Students can be adjusting to a new campus, teachers and classes all while trying to figure out who they are as a person.
But even though the four years of high school can be daunting, some high school students have learned how to make the most out of their experience.
New kids on the block
Nathan Walmsley, a rising junior at Braden River High School, came from a small middle school before he started as a freshman at Braden River.
He was overwhelmed with being on a campus with more than 1,700 students, but he made new friends and joined the Junior Reserve Officer Training Corp to help adjust to his new environment.
Students interviewed said freshmen should step out of their comfort zones and make new friends.
“It’s a big jump from middle school to high school,” said Samantha Malcolm, a 2022 graduate of the Out-of-Door Academy. “Be welcoming to other people knowing they are going through the same thing you’re going through. Be as kind and generous as you would want to be treated.”
Students said the freshman year is an opportunity to experiment with extracurriculars to finding interests.
“Get involved with sports or anything in general,” Walmsley said. “You don’t want to just be going home after school every day because that’s boring.”
High school academic rigors are higher than what students might expect.
Johnny Robinson, a rising senior at ODA, said it’s important for students to find tricks that make them more productive and focused on school work. When he gets home after school, Robinson said remaining in the clothes he wore to school and keeping his shoes on helps him remain in the school mindset while working on his assignments.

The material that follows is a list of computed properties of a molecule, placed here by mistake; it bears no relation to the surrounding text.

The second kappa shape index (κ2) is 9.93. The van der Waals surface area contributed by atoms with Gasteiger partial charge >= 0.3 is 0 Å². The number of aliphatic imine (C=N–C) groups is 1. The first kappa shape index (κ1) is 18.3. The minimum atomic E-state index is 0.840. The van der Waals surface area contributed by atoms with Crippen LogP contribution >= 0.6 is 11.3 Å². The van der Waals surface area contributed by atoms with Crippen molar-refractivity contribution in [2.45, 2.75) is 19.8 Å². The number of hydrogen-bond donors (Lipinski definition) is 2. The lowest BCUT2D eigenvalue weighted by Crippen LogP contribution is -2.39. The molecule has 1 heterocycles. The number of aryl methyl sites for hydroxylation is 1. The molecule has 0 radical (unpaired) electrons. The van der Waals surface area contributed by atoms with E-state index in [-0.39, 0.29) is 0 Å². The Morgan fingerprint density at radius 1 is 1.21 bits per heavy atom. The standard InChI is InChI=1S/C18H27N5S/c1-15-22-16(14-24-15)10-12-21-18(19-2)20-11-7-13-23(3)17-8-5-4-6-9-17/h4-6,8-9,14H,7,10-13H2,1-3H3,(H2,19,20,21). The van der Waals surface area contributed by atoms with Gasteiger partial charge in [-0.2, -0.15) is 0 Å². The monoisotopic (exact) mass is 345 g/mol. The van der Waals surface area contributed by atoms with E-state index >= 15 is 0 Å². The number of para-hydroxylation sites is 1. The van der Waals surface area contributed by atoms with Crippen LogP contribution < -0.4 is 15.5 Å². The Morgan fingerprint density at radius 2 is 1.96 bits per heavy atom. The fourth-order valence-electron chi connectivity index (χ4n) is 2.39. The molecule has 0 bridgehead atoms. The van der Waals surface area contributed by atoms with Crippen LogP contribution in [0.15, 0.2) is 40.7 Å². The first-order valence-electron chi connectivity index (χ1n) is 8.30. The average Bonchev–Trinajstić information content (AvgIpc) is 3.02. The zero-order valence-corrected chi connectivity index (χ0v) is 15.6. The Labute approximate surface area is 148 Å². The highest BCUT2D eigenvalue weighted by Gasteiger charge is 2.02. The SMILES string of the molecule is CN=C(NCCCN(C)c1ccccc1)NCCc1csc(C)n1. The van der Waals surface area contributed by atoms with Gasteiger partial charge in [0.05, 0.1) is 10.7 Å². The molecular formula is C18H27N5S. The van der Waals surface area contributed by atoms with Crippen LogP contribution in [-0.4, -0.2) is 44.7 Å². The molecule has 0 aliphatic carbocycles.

Getting over the sophomore slump
The excitement of finally being in high school and being the new kids on campus ends after the freshman year. Often sophomores find themselves in a slump with a long way remaining until graduation.
Robinson said the sophomore year can be more enjoyable if students keep a day-to-day perspective.
“Look for the best things every day,” he said. “I’ll wake up and think, ‘Oh, I have this cool thing to do today’ or ‘we get to watch a movie in class today.’ Finding moments in your day or even week to look forward to help propel you forward through those moments that are tough.”
To adjust to the academic rigors of Advanced Placement courses, Malcolm depended on her teachers more, meeting with them each morning and going over material she didn’t understand. She formed study groups with classmates.
In the sophomore year, students tend to know whether the extracurricular activities they chose as freshman fit them. So it can be a time to start a new path.